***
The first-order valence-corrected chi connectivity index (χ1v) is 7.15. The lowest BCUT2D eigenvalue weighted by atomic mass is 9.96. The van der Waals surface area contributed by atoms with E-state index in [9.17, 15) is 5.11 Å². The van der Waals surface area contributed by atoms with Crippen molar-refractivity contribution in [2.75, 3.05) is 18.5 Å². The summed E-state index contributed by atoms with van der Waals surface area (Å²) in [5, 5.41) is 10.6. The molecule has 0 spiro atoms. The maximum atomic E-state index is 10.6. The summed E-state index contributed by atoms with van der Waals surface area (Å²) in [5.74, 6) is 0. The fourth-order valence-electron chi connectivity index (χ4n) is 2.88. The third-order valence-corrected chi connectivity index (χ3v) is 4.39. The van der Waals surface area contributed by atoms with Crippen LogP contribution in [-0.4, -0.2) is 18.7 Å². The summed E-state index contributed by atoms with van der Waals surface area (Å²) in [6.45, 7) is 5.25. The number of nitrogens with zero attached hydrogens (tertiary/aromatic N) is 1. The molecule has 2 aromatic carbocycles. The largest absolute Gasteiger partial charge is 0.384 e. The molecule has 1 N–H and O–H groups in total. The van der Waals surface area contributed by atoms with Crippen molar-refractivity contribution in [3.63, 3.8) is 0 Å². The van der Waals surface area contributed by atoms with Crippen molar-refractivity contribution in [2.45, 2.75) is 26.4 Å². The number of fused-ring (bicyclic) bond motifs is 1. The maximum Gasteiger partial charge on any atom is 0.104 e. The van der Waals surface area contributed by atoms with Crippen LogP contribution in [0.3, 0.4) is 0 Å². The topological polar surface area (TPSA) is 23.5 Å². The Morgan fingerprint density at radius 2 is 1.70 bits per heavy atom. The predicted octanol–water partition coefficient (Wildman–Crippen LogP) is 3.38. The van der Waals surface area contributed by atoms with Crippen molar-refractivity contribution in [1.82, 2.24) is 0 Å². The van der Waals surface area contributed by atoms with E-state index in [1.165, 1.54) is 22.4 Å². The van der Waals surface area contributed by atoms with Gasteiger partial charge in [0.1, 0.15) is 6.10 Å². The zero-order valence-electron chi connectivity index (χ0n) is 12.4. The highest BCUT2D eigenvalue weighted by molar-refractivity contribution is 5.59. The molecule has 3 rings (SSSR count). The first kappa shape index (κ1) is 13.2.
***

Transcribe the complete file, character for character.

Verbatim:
The first-order valence-corrected chi connectivity index (χ1v) is 7.15. The lowest BCUT2D eigenvalue weighted by atomic mass is 9.96. The van der Waals surface area contributed by atoms with E-state index in [9.17, 15) is 5.11 Å². The van der Waals surface area contributed by atoms with Crippen molar-refractivity contribution in [2.75, 3.05) is 18.5 Å². The summed E-state index contributed by atoms with van der Waals surface area (Å²) in [5, 5.41) is 10.6. The molecule has 0 spiro atoms. The maximum atomic E-state index is 10.6. The summed E-state index contributed by atoms with van der Waals surface area (Å²) in [5.74, 6) is 0. The fourth-order valence-electron chi connectivity index (χ4n) is 2.88. The third-order valence-corrected chi connectivity index (χ3v) is 4.39. The van der Waals surface area contributed by atoms with Crippen LogP contribution in [-0.4, -0.2) is 18.7 Å². The summed E-state index contributed by atoms with van der Waals surface area (Å²) in [6.45, 7) is 5.25. The number of nitrogens with zero attached hydrogens (tertiary/aromatic N) is 1. The molecule has 2 aromatic carbocycles. The largest absolute Gasteiger partial charge is 0.384 e. The molecule has 1 N–H and O–H groups in total. The van der Waals surface area contributed by atoms with Crippen molar-refractivity contribution in [3.63, 3.8) is 0 Å². The van der Waals surface area contributed by atoms with Crippen molar-refractivity contribution in [2.45, 2.75) is 26.4 Å². The number of fused-ring (bicyclic) bond motifs is 1. The maximum Gasteiger partial charge on any atom is 0.104 e. The van der Waals surface area contributed by atoms with Crippen LogP contribution in [0.3, 0.4) is 0 Å². The topological polar surface area (TPSA) is 23.5 Å². The Morgan fingerprint density at radius 2 is 1.70 bits per heavy atom. The predicted octanol–water partition coefficient (Wildman–Crippen LogP) is 3.38. The van der Waals surface area contributed by atoms with Crippen molar-refractivity contribution in [1.82, 2.24) is 0 Å². The van der Waals surface area contributed by atoms with E-state index in [1.165, 1.54) is 22.4 Å². The van der Waals surface area contributed by atoms with Gasteiger partial charge in [0.1, 0.15) is 6.10 Å². The zero-order valence-electron chi connectivity index (χ0n) is 12.4. The highest BCUT2D eigenvalue weighted by molar-refractivity contribution is 5.59. The molecule has 3 rings (SSSR count). The first kappa shape index (κ1) is 13.2.